It shows quite beautifully how counterintuitive it can be over the surface of a sphere. Who would have thought that the direction of Mecca, in Saudi Arabia, from New York is northeast? This is due to the fact that the direction is calculated using the shortest route and this is what is known as a great circle route. If you want to get from A to B across the surface of a sphere then the most direct route will always be a part of a circle which if continued would wrap itself all the way round the Earth, in a full circuference of the planet, and return to exactly the same point as you started at - a great circle. (This is the reason that airline route maps show routes that curve up towards the north pole in the northern hemisphere and down towards the south pole in the southern.)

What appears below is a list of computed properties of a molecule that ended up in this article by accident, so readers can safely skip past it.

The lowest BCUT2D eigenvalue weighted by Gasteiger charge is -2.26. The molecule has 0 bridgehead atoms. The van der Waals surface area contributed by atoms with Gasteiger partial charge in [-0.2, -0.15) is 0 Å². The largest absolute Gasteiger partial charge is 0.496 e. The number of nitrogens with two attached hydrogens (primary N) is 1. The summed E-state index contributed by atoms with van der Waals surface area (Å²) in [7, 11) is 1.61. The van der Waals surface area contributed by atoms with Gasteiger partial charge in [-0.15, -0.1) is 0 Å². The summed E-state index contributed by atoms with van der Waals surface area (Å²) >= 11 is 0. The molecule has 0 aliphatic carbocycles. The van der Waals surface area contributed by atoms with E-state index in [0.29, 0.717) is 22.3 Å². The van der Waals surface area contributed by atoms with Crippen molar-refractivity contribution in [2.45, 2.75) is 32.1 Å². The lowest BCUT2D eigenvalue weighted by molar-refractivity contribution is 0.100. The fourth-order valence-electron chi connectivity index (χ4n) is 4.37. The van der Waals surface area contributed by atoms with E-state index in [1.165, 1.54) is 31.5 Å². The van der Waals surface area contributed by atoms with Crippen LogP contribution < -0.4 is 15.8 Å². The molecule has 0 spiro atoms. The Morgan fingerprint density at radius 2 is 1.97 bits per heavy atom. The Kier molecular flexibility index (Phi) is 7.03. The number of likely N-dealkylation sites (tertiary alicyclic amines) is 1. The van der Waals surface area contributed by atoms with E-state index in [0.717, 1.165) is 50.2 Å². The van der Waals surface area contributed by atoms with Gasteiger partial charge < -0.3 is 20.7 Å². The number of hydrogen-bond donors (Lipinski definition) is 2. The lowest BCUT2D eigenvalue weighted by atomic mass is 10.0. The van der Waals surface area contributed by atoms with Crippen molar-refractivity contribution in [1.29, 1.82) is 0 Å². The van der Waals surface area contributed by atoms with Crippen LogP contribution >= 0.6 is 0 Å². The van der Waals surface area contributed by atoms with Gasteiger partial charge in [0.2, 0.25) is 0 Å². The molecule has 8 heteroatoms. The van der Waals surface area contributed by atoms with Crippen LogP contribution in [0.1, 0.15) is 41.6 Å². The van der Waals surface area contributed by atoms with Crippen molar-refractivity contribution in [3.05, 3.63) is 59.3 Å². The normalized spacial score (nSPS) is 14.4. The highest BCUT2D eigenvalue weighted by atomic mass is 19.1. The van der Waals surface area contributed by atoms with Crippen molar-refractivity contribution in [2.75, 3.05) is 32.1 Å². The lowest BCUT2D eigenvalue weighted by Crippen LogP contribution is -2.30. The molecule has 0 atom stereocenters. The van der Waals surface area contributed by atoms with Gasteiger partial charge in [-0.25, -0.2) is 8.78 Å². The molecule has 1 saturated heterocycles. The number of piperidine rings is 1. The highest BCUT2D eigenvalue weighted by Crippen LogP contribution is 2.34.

The other thing that this map shows that is logical, but also quite strange to think about is that there is a point in the Pacific, on the opposite side of the Earth from Mecca, where it does not matter which way you face, you will always be facing towards Mecca. This is an identical concept to the idea of all directions being south from the North Pole, just a bit quirkier. You can imagine quite a heated debate on a ship at that point in the Pacific as the Muslim crew get out their prayer mats on the deck of the ship!
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For a complete guide to Natural Navigation read Tristan’s books.